Earth’s climate is warming as a result of anthropogenic emissions of greenhouse gases, particularly carbon dioxide (CO2) from fossil fuel combustion. Anthropogenic emissions of non-CO2 greenhouse gases, such as methane, nitrous oxide and ozone-depleting substances (largely from sources other than fossil fuels), also contribute significantly to warming. Some non-CO2 greenhouse gases have much shorter lifetimes than CO2, so reducing their emissions offers an additional opportunity to lessen future climate change. Although it is clear that sustainably reducing the warming influence of greenhouse gases will be possible only with substantial cuts in emissions of CO2, reducing non-CO2 greenhouse gas emissions would be a relatively quick way of contributing to this goal.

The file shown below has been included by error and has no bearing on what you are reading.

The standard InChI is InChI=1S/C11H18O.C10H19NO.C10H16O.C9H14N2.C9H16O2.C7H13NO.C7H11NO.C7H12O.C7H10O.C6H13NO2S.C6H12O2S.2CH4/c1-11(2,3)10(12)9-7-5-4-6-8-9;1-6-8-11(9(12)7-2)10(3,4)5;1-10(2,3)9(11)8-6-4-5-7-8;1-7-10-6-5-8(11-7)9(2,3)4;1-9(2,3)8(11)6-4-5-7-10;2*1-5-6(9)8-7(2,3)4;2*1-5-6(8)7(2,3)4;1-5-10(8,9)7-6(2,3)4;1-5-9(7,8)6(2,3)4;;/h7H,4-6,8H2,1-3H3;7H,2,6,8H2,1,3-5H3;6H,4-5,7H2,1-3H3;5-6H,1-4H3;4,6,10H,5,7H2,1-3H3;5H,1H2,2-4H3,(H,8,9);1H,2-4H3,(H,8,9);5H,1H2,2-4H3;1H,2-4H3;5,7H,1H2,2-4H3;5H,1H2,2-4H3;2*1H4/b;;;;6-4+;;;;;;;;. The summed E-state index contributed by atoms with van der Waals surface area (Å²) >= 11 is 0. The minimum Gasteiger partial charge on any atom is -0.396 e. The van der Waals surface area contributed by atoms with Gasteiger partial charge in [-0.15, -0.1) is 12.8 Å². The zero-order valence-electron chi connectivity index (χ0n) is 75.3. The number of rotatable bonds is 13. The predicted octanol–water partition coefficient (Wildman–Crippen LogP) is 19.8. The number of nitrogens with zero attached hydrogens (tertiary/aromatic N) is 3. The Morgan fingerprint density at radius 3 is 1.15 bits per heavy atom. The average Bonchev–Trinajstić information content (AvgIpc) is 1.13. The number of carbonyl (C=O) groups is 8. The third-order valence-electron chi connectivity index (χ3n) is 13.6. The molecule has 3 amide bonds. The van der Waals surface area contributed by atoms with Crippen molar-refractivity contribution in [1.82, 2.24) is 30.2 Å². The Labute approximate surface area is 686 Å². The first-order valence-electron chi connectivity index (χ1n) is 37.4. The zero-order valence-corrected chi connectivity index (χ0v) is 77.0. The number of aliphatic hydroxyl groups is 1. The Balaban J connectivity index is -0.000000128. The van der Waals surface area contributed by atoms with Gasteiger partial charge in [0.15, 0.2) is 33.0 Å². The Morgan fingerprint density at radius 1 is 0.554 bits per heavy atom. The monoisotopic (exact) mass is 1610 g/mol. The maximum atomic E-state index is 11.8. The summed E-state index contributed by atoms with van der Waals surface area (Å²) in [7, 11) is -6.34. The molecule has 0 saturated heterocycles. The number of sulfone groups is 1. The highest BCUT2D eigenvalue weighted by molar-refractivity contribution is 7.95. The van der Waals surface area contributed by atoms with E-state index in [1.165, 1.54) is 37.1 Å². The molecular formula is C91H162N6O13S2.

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We acknowledge discussions with P. Tans and J. Daniel, updates to data published in ref. 33 from J. Elkins, G. Dutton and T. Conway, and technical assistance from C. Siso and B. Miller. This work was supported in part by the Atmospheric Composition and Climate Program and the Carbon Cycle Program of NOAA’s Climate Program Office.
The authors declare no competing financial interests.
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